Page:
What is Data Governance and Why Is It Important?

Data drives successful businesses — that is a fundamental fact well-known by insight teams and stakeholders across industries. But data is a tricky topic, stakeholders can’t just go about gathering whatever data they wish without a second thought, mainly because of the myriad of data protection laws that have passed in multiple countries.

Ethics and morality have a place in data generation and usage, so much so that information security teams around the world have extensive processes and practices in line with the data protection laws necessary whenever data is generated from insight teams or the stakeholders themselves. Building on these information security practices, some successful organisations even have a comprehensive data governance strategy to ensure that no data is being misused or generated without the full consent of those who are supplying said data.

What is Data Governance?

Simply put, data governance is the action of keeping all the data an organisation has access to safe. During it’s lifecycle, data is passed through the hands of many people, from consumer to researcher to many stakeholders until it has lost its usefulness, a data governance strategy is the key to making sure that the data is not misused, manipulated or misplaced.

Data governance is the action of keeping all data in an organisation safe through dedicated processes and policies — how do organisations make a dedicated data governance framework?

A lot of businesses are already practicing great data governance without fully recognising it. There are a lot of crossovers with data security practices, as data governance is used to give accountability and responsibility for the data is it goes through it’s lifecycle, making sure it’s secure from generation to erasure.

The Importance of Data Governance

There are many reasons to why data governance is important to businesses, but some of the more compelling arguments for those in market research centre on that of better data quality, and stakeholder and respondent trust.

Data governance will help insight professionals generate only the most trustworthy data for stakeholders to make accurately and timely decisions. This in and of itself provides a myriad of benefits for both insight experts and client stakeholders — for stakeholders, the benefits are pretty obvious, gaining better quality data will ensure that they make more successful decisions each time a decision has to be made. Their strategies will pan out a lot more like they need, and their actions will ensure that their role is a credit to their organisation. Because of this, the benefits for insight teams are two-fold:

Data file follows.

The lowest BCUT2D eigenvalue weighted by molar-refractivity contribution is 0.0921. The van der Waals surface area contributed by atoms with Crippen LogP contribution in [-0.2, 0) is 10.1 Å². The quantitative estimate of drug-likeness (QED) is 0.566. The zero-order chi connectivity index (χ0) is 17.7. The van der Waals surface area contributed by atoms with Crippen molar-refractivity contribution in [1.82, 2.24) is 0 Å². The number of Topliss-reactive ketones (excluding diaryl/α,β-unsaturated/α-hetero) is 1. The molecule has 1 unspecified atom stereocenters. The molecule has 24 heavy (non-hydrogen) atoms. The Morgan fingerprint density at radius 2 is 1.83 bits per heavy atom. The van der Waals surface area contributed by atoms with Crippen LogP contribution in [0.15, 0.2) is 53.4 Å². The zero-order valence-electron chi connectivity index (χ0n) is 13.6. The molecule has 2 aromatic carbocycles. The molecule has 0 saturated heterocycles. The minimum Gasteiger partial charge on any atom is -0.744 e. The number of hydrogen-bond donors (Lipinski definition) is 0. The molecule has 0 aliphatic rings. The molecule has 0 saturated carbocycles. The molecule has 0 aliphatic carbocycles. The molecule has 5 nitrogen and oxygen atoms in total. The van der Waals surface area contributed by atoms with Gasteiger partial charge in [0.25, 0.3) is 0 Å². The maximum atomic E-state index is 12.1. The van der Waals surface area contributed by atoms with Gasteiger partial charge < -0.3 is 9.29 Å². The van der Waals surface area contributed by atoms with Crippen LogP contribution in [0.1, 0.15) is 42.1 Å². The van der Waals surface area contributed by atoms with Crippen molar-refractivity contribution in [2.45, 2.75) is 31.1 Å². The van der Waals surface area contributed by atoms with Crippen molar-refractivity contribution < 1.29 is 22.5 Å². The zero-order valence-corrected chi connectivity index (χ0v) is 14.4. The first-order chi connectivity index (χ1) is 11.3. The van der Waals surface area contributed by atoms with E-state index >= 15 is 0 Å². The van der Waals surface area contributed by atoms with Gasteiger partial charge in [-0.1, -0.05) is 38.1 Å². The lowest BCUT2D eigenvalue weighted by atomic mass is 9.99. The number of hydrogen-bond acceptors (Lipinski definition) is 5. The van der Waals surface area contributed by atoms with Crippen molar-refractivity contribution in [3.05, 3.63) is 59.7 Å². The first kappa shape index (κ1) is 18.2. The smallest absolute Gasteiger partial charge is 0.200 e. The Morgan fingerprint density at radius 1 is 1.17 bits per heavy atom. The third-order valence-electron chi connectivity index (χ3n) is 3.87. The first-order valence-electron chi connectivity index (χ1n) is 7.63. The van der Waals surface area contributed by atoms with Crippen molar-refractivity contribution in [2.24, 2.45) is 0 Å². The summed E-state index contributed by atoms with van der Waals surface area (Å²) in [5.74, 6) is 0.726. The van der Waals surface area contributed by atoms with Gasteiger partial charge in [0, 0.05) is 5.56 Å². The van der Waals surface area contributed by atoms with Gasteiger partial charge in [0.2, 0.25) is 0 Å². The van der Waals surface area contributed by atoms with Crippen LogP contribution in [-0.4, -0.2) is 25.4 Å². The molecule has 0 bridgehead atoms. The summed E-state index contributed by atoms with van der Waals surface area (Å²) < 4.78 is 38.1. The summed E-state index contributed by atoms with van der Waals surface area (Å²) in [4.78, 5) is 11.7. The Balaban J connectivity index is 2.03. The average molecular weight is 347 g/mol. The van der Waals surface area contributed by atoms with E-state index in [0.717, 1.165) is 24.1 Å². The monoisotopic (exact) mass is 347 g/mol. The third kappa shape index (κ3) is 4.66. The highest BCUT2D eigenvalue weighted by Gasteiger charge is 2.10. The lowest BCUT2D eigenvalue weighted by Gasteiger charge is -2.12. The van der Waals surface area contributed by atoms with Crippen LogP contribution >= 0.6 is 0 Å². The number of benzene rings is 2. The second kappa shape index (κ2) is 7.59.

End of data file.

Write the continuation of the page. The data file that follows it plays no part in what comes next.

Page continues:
• More stakeholders will learn the value of market research and insights.
  • Thus, more stakeholders will reach out to them and fund more research in the future.

Everything from this reason actually goes on to inform the next reason, which is that data governance earns greater trust from both research respondents and stakeholders. If stakeholders are sure that their data-driven decisions are achieving greater success then they are more likely to trust the data that research teams generate in the future. For research participants, if they feel that their data and they themselves are protected and not abused in anyway, then they are more likely to open up and provide more detail than ever before — therefore helping insight experts produce higher quality data than ever before.

Frameworks and Key Methods